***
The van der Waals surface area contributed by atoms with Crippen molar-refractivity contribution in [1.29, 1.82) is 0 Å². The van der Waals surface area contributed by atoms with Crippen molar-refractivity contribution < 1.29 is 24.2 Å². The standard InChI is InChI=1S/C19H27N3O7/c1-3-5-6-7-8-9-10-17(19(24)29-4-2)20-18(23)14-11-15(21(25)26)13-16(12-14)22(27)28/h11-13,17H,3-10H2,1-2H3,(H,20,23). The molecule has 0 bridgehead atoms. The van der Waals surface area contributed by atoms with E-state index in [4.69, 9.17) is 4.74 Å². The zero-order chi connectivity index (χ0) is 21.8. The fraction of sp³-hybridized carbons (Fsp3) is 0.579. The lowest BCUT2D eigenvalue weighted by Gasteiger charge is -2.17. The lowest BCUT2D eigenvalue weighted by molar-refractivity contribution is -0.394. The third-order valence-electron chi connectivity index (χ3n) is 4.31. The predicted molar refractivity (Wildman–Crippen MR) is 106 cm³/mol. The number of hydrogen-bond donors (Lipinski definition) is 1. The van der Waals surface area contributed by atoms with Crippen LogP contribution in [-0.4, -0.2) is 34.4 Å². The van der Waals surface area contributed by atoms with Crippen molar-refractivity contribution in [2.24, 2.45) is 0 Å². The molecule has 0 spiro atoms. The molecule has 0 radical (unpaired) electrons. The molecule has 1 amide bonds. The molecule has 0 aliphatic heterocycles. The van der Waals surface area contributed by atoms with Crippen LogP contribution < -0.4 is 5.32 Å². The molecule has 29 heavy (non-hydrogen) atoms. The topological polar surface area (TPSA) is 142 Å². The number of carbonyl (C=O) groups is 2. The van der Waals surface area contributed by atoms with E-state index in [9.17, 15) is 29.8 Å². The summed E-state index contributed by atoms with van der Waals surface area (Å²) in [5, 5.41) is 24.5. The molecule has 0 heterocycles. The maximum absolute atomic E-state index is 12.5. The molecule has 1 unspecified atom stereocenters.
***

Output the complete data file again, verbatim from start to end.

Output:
The van der Waals surface area contributed by atoms with Crippen molar-refractivity contribution in [1.29, 1.82) is 0 Å². The van der Waals surface area contributed by atoms with Crippen molar-refractivity contribution < 1.29 is 24.2 Å². The standard InChI is InChI=1S/C19H27N3O7/c1-3-5-6-7-8-9-10-17(19(24)29-4-2)20-18(23)14-11-15(21(25)26)13-16(12-14)22(27)28/h11-13,17H,3-10H2,1-2H3,(H,20,23). The molecule has 0 bridgehead atoms. The van der Waals surface area contributed by atoms with E-state index in [4.69, 9.17) is 4.74 Å². The zero-order chi connectivity index (χ0) is 21.8. The fraction of sp³-hybridized carbons (Fsp3) is 0.579. The lowest BCUT2D eigenvalue weighted by Gasteiger charge is -2.17. The lowest BCUT2D eigenvalue weighted by molar-refractivity contribution is -0.394. The third-order valence-electron chi connectivity index (χ3n) is 4.31. The predicted molar refractivity (Wildman–Crippen MR) is 106 cm³/mol. The number of hydrogen-bond donors (Lipinski definition) is 1. The van der Waals surface area contributed by atoms with Crippen LogP contribution in [-0.4, -0.2) is 34.4 Å². The van der Waals surface area contributed by atoms with Crippen molar-refractivity contribution in [2.24, 2.45) is 0 Å². The molecule has 0 spiro atoms. The molecule has 0 radical (unpaired) electrons. The molecule has 1 amide bonds. The molecule has 0 aliphatic heterocycles. The van der Waals surface area contributed by atoms with Crippen LogP contribution < -0.4 is 5.32 Å². The molecule has 29 heavy (non-hydrogen) atoms. The topological polar surface area (TPSA) is 142 Å². The number of carbonyl (C=O) groups is 2. The van der Waals surface area contributed by atoms with E-state index in [9.17, 15) is 29.8 Å². The summed E-state index contributed by atoms with van der Waals surface area (Å²) in [5, 5.41) is 24.5. The molecule has 0 heterocycles. The maximum absolute atomic E-state index is 12.5. The molecule has 1 unspecified atom stereocenters.